I've added a new contextomy to the Familiar Contextomies page, this one from Oliver Stone's conspiracy theory movie JFK. Check it out.
Source: John F. Kennedy, Familiar Contextomies
Can You Untie the Nots?
Here's a quote from a comment on a hockey website devoted to the Edmonton Oilers:
…The management team needs to be certain this kid wants to be here or risk having him walk and get nothing out of all this. … Agree with me or not, you can't deny that it isn't a possibility he opts not to report after being drafted.
Say what? That second sentence has a few too many negations in it; there are five: "not", "can't", "deny", "isn't", and "not" again. Can you figure out what the writer meant and determine whether it is what he or she in fact wrote? If and when you think you have done so, click on "Untie the Nots", below, to er, um, untie the nots!
Silly Celebrity Endorsements
One traditional feature of the American presidential campaign is the celebrity endorsement. This election year is no different, except that it's getting hard to tell the difference between the celebrities and the candidates they endorse. Here are some examples that caught my eye:
- Actress America Ferrera has endorsed Hillary Clinton, so Clinton can truthfully use the slogan: "Endorsed by America!"
- Ben of Ben & Jerry fame―where's Jerry?―has endorsed Bernie Sanders. New Sanders position: Free ice cream for everyone!
- Both actor/body builder Lou Ferrigno and professional wrestler Hulk Hogan have endorsed Donald Trump, so Trump has definitely got a lock on the incredible Hulk vote.
Why do campaigns continue to seek celebrity endorsements for candidates? Will anyone actually vote for Hillary Clinton because Carole King endorsed her? Unsurprisingly, research on whether such endorsements help get votes appears to be mixed with some studies that find no effect and some that do―see Sources 1, 3 & 6, below; I haven't had time to study the research closely.
However, in our celebrity-obsessed culture, the one thing that a celebrity endorsement is sure to get for a candidate is free publicity, so as long as media outlets report them they will likely continue. Moreover, it seems increasingly likely that we may see the success of the ultimate appeal to celebrity in politics, namely, the election of a celebrity to the presidency. That would surely be some evidence that the appeal to celebrity is effective.
- "The Oprah Effect", Kellogg Insight, 4/2/2012
- Jessica Contrera, "The incredibly random list of celebrities endorsing Bernie Sanders", The Washington Post, 9/20/2015
- Valerie R. O'Regan & Stephen J. Stambaugh, "Celebrities and Their Role in Politics: When Oprah Speaks, Do People Listen", paper presented at the Annual Meeting of the Western Political Science Association in Seattle, Washington, 4/17-19/2014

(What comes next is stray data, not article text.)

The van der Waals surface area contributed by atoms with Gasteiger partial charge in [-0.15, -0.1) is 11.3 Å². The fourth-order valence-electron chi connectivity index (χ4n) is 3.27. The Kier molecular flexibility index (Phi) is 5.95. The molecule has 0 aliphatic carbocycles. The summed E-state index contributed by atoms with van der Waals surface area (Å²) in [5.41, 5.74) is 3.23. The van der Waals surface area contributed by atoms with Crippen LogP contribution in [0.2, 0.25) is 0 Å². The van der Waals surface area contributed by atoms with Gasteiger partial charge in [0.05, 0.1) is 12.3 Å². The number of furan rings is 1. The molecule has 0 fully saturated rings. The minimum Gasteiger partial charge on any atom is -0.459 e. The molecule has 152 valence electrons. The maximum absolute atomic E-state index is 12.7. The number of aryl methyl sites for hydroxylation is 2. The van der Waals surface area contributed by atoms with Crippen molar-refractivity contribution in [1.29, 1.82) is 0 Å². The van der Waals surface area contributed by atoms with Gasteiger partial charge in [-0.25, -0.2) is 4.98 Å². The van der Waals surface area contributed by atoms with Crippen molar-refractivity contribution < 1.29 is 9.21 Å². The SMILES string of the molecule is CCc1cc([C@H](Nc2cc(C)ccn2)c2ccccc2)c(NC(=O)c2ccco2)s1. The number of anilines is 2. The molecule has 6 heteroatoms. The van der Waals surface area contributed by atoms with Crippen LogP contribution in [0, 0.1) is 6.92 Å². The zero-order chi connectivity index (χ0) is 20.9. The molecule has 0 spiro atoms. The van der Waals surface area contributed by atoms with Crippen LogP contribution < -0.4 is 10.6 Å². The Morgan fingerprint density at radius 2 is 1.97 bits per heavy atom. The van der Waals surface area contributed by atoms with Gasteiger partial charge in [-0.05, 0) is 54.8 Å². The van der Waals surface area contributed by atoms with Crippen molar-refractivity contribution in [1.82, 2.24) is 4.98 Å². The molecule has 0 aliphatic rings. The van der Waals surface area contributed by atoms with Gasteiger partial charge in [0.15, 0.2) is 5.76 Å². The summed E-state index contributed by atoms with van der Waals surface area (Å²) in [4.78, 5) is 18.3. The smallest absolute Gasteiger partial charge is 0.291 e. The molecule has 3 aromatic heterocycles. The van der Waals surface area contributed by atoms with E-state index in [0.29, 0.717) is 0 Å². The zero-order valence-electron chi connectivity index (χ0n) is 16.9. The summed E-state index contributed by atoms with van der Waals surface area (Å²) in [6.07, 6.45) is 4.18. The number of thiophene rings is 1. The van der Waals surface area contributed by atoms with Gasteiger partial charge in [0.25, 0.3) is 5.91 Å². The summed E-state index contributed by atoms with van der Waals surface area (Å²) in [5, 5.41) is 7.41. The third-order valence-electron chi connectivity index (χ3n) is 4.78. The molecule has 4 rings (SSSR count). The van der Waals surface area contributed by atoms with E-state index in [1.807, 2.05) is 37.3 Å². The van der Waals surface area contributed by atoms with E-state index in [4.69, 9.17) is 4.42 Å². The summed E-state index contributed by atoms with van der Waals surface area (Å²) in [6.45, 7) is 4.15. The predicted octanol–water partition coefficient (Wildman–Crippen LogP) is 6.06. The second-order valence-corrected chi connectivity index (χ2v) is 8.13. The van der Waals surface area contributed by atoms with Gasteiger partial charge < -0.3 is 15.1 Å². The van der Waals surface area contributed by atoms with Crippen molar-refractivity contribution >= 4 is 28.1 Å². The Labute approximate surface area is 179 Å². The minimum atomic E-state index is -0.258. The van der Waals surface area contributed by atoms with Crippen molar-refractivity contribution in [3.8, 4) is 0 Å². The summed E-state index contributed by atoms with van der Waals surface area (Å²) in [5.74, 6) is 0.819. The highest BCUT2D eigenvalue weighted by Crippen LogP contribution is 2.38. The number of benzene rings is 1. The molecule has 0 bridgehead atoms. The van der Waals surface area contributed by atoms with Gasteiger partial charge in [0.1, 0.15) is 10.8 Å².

- Anjelica Oswald, "20 celebrities who love and endorse Donald Trump", Business Insider, 2/19/2016
- Jane Ridley, "10 celebrities who endorse Hillary for President", New York Post, 4/15/2015
- Matt Shipman, "Study: Celebrity Endorsements Do Not Help Political Candidates", NC State University, 4/26/2010
Fallacy: Appeal to Celebrity
Untie the Nots: Let's use a step-by-step procedure to untangle the second sentence:
Agree with me or not, you can't deny that it isn't a possibility he opts not to report after being drafted.
The first "not" in this sentence occurs in the first phrase, "agree with me or not", which is separated by a comma from the main part of the sentence and modifies the remainder. "Agree with me or not" assures the reader that the following sentence is true even though the reader might not agree with something that the writer had written previously. As a result, the negation in the clause just adds additional confusion, and we can drop the whole clause without changing the meaning of the sentence, as follows:
You can't deny that it isn't a possibility he opts not to report after being drafted.
That's one negation down and four to go. Here we go again: the phrase "you can't deny that" has two negations in it, but it simply assures us that the following claim is undeniably true. So, let's drop it:
It isn't a possibility he opts not to report after being drafted.
That's three down and only two to go. At this point we can use a principle of modal logic to the effect that the negation of the possibility of something negated is equivalent to the necessity of the thing negated. In other words, "not possibly not" is the same as "necessarily". Therefore, we can eliminate the last two negations:
He necessarily will report after being drafted.
However, this is clearly not what the writer intended to say as shown by the previous quoted sentence: "The management team needs to be certain this kid wants to be here or risk having him walk and get nothing out of all this." There would be no risk of his "walking" if it were necessarily the case that he would report. Thus, we can see that the negations were so tangled up that the writer ended up saying the opposite of what was intended.
Source: "The Oilers Win Draft Lottery!", Oilers Nation, 4/18/2015
Via: Mark Liberman, "Negation density record?", Language Log, 2/18/2016
Resource: Paul Herrick, "Modal Logic", The Many Worlds of Logic, 2011. A brief, non-technical introduction.